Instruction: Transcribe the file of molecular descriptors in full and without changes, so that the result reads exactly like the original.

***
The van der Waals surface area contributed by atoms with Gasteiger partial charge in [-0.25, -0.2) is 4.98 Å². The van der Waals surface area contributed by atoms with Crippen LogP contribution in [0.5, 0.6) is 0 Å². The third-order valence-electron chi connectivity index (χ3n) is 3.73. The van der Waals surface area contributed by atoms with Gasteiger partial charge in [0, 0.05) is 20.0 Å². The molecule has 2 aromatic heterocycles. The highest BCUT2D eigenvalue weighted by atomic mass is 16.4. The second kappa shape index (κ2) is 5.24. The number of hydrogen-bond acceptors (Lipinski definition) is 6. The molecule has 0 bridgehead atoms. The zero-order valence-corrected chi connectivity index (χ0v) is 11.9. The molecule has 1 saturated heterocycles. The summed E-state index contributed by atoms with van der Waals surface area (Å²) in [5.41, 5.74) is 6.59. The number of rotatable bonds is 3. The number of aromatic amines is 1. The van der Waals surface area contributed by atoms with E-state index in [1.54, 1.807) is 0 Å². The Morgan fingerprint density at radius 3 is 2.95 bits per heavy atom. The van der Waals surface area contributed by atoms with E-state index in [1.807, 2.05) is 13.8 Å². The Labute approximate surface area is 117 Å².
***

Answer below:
The van der Waals surface area contributed by atoms with Gasteiger partial charge in [-0.25, -0.2) is 4.98 Å². The van der Waals surface area contributed by atoms with Crippen LogP contribution in [0.5, 0.6) is 0 Å². The third-order valence-electron chi connectivity index (χ3n) is 3.73. The van der Waals surface area contributed by atoms with Gasteiger partial charge in [0, 0.05) is 20.0 Å². The molecule has 2 aromatic heterocycles. The highest BCUT2D eigenvalue weighted by atomic mass is 16.4. The second kappa shape index (κ2) is 5.24. The number of hydrogen-bond acceptors (Lipinski definition) is 6. The molecule has 0 bridgehead atoms. The zero-order valence-corrected chi connectivity index (χ0v) is 11.9. The molecule has 1 saturated heterocycles. The summed E-state index contributed by atoms with van der Waals surface area (Å²) in [5.41, 5.74) is 6.59. The number of rotatable bonds is 3. The number of aromatic amines is 1. The van der Waals surface area contributed by atoms with E-state index in [1.54, 1.807) is 0 Å². The Morgan fingerprint density at radius 3 is 2.95 bits per heavy atom. The van der Waals surface area contributed by atoms with E-state index in [1.807, 2.05) is 13.8 Å². The Labute approximate surface area is 117 Å².